Quick Wave!  I didn't quite get a post up for this week (been a week of artsy-making and studio-chaos), but please go visit our generous and lovely and talented Linda at TeacherDance for the Roundup.  She offers a poignant look at new beginnings as we begin transitioning from summer to fall.

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Poetry Friday - My New Book of Fables for Core Essentials Values!


Greetings, Poetry Lovers!  I hope you don't mind a little sidestepping from poetry into another genre.  I'll try not to keep you long!


A decade ago, I wrote the following haiku which appeared in Acorn.



telling it slant
a ghost crab slips into
a hole


©Robyn Hood Black

Acorn, No. 31, Fall 2013



This poem was a grateful nod to our dear Emily's poem:


Tell all the truth but tell it slant — (1263)

By Emily Dickinson

Tell all the truth but tell it slant —
Success in Circuit lies
Too bright for our infirm Delight
The Truth's superb surprise
As Lightning to the Children eased
With explanation kind
The Truth must dazzle gradually
Or every man be blind —



"Explanation kind" and slightly slanted truth can come in other forms, too.  Fiction.  Parables.  And... Fables. 


For well more than a decade, I've written several monthly components for Core Essentials Values, a character education program in more than two thousand schools across the country, and based in my old former stomping grounds in Georgia.  (Here's a link to their website.)  Programs are available for students from pre-K through high school, and my work is for the elementary school components.


For each month's value (say, kindness, or patience, or initiative), I choose an animal to represent it and compose a short nonfiction piece about that animal; a color, with a brief explanation of how it relates to the value; and quotations (usually quite old - 1. there's a lot of wisdom in generations past, and 2. I respect copyright!). It's a LOT of research and a good bit of writing, but I love doing it. Other writer/educators write the direct curriculum, and most of them have been around since the early days, too.


In years past, Core Essentials teamed up with a publisher and offered "book bundles" with trade titles as supplemental classroom materials, a fun way to reinforce that year's values. With changes at that publisher, this option was not really feasible moving forward.  The talented folks I answer to (Elizabeth Higgins and Leslie Bolser) wanted to come up with another books-related offering, if I would do the writing! After bouncing around varioius ideas via email and Zoom, we had a meeting last November that took a fun turn.  Producing a book for each month was not a very realistic goal, but I grabbed a thought from Leslie and then tossed out the idea of doing a book of fables - just one book, but with 10 chapters corresponding to each value for the year.  And, I'd make whatever animal I had previously chosen "star" in that month's fable. During this meeting, I happened to have within arm's reach several antique Aesop's Fables books, because that's how much of a nerd I am. I've always enjoyed sharing fables in author school visits.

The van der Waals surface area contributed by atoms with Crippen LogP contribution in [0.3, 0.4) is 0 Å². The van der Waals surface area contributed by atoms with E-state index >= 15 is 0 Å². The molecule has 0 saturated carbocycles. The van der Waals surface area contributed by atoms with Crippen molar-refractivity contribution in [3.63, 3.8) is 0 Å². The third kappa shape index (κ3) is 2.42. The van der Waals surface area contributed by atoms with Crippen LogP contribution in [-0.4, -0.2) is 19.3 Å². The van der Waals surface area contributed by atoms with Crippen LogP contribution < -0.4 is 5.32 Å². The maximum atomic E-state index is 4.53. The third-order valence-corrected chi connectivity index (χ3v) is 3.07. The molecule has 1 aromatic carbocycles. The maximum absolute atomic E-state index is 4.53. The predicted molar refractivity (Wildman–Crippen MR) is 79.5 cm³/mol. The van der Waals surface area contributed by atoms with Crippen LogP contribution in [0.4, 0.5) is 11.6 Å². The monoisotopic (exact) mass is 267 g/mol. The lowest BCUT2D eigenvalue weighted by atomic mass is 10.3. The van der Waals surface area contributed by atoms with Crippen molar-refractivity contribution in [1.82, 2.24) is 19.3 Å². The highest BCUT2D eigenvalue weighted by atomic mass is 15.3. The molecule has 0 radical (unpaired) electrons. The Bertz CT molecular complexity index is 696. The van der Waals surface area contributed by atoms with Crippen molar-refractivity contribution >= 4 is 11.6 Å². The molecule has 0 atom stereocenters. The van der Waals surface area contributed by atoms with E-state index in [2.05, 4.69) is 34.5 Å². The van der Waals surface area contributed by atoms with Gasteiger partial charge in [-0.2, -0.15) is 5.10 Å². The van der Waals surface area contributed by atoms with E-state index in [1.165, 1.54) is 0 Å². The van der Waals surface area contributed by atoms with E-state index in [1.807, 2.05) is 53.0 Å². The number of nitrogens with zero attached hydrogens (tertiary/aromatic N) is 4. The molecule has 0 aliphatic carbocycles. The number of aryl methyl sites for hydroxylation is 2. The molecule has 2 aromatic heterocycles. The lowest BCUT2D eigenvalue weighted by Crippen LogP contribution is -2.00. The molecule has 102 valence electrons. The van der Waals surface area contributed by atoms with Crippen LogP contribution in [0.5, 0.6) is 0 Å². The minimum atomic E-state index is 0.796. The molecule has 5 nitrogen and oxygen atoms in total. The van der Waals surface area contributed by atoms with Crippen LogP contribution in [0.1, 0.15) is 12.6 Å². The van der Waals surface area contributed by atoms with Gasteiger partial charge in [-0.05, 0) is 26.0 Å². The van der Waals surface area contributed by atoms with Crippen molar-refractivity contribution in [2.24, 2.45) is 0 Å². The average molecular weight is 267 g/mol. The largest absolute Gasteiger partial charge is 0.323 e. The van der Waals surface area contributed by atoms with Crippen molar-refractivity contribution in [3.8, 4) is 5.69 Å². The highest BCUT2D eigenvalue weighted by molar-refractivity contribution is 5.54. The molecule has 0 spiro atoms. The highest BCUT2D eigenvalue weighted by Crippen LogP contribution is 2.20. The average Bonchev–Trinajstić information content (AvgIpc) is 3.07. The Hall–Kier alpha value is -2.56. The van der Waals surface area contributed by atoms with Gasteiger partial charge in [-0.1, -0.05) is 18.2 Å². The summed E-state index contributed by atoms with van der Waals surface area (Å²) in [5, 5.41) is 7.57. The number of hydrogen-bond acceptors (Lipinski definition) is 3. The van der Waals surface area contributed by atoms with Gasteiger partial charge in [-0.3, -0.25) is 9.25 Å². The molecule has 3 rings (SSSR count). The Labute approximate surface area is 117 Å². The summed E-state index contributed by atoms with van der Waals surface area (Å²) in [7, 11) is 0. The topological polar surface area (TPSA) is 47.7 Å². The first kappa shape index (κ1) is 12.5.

They were excited and asked if I could come up with a sample in a few weeks.  "Of course," I heard myself say, though with my online artsyletters business, November and December are downright crazy months.  I turned in a prototype, they liked it, and we were off and running.  After the holidays, I wrote the rest of the fables, in the chaos of a temporary apartment-more-like-storage-unit, as we were selling our house at the coast and getting ready to move here to the hills.